Tuesday, November 13, 2012

The Flat Earth

In 1620, Sir Francis Bacon published Novum Organum ("The New Organon," by which he meant a new interpretation of nature). In it, he claimed that the ancient fathers of the Christian church did not tolerate a belief in a round Earth. It is probably this work that influenced the popular belief ever since that the Middle Ages, or religion, were steadfast in their belief in a flat Earth.

There is plenty of evidence to the contrary, however. True, there was "evidence" in the Middle Ages of a flat Earth. The Mappa Mundi (Map of the World), meant to portray the part of the world believed to be habitable, does make the world look flat and finite. Way back in he 3rd century BCE, however, Eratosthenes had coined the term "geography" and measured the circumference of the clearly round Earth by noting the difference in shadows of a stick at noon on two points many miles apart; the angles and length of the shadows told him that the sun was shining down on the surface at different angles, and the surface was therefore curved.

As revered an early christian as Boethius (480-524, mentioned here) in De consolatione philosophiæ (The Consolation of Philosophy) reminds us of how small we are in the grand scheme of things with this:
It is well known and you have seen it demonstrated by astronomers, that beside the extent of the heavens, the circumference of the earth has the size of a point; that is to say, compared to the magnitude of the celestial sphere, it may be thought of as having no extent at all.
Medieval sources even quote Pliny the Elder's figure of 29,000 miles for the circumference, a remarkably accurate figure.*

So was there a conflict between science and Christianity? Depends who you talk to, I suppose. William of Conches (1085-1154), who may have been a tutor to the young man who became King Henry II of England, wrote extensively on reconciling the origin of the cosmos in Plato's Timaeus with Genesis. The Bible may have described the earth as flat, but William knew this should not be taken literally, explaining:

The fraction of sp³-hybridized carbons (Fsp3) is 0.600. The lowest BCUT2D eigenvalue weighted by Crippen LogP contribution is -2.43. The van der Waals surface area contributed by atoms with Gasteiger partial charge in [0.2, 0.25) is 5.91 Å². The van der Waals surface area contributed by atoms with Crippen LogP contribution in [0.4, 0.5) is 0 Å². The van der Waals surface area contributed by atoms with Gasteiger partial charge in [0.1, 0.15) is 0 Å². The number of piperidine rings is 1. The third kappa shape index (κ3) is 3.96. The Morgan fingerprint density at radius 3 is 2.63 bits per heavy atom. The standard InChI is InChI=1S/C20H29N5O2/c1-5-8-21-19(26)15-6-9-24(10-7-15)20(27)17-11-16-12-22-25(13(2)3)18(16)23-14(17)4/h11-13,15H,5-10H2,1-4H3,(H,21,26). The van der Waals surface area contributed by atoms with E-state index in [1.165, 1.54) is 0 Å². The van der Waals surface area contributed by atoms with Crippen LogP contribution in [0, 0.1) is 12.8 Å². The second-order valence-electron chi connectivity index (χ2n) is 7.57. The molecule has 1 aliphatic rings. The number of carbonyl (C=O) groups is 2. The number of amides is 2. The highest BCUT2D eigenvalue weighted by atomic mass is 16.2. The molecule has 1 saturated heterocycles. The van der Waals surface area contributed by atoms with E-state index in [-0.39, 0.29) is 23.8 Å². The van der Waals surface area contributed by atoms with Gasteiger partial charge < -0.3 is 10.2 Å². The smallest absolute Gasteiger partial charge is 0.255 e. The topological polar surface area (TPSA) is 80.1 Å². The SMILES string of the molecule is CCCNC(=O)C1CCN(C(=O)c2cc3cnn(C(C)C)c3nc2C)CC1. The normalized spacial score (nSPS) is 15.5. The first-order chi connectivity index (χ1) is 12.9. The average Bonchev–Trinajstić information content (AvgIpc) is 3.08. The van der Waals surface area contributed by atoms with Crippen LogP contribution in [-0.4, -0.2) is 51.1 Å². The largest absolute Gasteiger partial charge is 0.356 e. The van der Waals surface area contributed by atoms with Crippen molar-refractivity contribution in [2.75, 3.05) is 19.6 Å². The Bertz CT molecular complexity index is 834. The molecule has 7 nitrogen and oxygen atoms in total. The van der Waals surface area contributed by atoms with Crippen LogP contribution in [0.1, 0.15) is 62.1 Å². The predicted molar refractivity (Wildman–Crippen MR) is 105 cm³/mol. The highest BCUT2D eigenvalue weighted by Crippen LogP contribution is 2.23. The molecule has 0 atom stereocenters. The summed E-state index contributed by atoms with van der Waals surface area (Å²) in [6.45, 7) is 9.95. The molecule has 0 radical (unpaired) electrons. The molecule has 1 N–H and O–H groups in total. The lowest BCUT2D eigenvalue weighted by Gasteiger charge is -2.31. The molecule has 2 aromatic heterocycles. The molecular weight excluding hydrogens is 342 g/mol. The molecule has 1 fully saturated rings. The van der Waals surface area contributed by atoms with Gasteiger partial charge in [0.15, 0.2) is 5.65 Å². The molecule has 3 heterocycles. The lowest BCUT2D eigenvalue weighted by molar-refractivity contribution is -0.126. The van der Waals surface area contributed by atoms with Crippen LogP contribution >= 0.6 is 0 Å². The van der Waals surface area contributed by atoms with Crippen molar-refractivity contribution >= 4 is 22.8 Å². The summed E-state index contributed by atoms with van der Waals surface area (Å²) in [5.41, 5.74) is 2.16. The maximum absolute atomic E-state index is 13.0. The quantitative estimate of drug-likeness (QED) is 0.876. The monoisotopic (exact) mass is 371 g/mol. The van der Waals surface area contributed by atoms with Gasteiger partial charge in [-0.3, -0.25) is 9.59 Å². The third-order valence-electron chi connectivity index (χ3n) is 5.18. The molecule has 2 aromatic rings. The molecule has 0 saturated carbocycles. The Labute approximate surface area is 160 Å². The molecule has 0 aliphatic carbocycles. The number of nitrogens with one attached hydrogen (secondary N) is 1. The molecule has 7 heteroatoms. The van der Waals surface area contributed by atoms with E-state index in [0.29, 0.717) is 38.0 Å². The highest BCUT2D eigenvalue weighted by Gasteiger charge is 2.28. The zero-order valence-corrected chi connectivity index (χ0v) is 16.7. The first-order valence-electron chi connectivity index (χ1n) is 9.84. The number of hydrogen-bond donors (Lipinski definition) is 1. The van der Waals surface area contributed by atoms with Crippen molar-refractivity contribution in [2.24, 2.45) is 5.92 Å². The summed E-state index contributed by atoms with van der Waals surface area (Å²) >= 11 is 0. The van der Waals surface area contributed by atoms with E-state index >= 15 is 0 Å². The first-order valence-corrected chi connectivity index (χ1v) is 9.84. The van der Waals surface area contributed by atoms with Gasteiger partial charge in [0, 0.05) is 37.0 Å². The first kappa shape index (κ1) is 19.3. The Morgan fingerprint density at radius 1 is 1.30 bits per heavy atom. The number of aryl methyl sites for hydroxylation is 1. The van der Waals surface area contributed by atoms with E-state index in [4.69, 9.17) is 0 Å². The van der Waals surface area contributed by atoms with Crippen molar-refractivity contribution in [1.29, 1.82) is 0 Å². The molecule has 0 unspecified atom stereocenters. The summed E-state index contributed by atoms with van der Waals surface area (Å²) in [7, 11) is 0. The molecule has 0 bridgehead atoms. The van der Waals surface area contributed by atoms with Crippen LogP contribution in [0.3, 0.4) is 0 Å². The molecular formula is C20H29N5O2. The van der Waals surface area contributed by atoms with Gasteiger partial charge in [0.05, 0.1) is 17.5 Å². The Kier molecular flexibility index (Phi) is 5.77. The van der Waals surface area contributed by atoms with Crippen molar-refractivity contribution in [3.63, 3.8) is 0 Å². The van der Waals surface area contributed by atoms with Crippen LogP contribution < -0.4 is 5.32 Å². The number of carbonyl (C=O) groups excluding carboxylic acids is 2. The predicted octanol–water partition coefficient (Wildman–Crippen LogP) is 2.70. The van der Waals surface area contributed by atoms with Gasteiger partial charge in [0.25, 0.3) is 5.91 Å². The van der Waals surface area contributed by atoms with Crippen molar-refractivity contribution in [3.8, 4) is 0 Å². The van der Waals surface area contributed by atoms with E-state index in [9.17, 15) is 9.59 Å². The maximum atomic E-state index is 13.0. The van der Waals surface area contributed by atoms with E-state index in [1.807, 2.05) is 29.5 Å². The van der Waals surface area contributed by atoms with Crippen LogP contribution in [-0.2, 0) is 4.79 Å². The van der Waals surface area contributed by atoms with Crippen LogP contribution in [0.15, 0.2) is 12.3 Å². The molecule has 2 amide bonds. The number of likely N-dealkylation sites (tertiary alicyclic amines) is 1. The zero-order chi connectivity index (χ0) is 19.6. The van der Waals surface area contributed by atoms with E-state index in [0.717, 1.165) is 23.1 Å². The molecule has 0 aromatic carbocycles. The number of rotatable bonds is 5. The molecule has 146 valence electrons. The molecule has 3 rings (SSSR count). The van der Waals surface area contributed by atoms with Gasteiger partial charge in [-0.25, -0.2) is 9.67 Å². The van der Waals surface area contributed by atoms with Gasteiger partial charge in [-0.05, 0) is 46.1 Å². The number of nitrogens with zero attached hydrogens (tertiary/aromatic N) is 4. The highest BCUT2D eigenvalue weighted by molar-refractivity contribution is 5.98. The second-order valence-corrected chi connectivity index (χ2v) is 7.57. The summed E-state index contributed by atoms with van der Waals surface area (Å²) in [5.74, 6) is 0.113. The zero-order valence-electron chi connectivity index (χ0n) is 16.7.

The authors of Truth are silent on matters of natural philosophy, not because these matters are against the faith, but because they have little to do with the upholding of such faith, which is what those authors were concerned with.
As learning spread—specially with the advent of mass printing—perceptions of the Earth's shape would have spread thanks to re-printed classical works. Columbus' idea to go west to arrive at an eastward point was not a risky gamble or a brilliant insight. Other "facts" in the Bible were also understood to be not literal: Pope Innocent III, for instance, knew that the Moon shone with reflected light, even though the Bible refers to the Sun and Moon as "two lights."

So what account for the learned Bacon's statement? It may have something to do with the conflict between Galileo and the Church. Although the famous trial would not take place until 1633, Galileo had received a formal Admonition in 1616, warning him:
to relinquish altogether the said opinion that the Sun is the center of the world and immovable and that the Earth moves; nor further to hold, teach, or defend it in any way whatsoever, verbally or in writing; otherwise proceedings would be taken against him by the Holy Office; which injunction the said Galileo acquiesced in and promised to obey.  [link]
It is very likely that Bacon and the rest of Europe's scientific community was aware of this growing conflict. In this historical context, Bacon's statement can be seen as a condemnation of the Church because of a recent action—even though for centuries the knowledge of a round Earth was common.

*In fact, the original figure might have been more accurate than we suspect: it was given in Greek stadia, a measurement which meant different things to different users. Our best interpretation is 29,000 miles, but if Pliny were using stadia of a slightly shorter length... .

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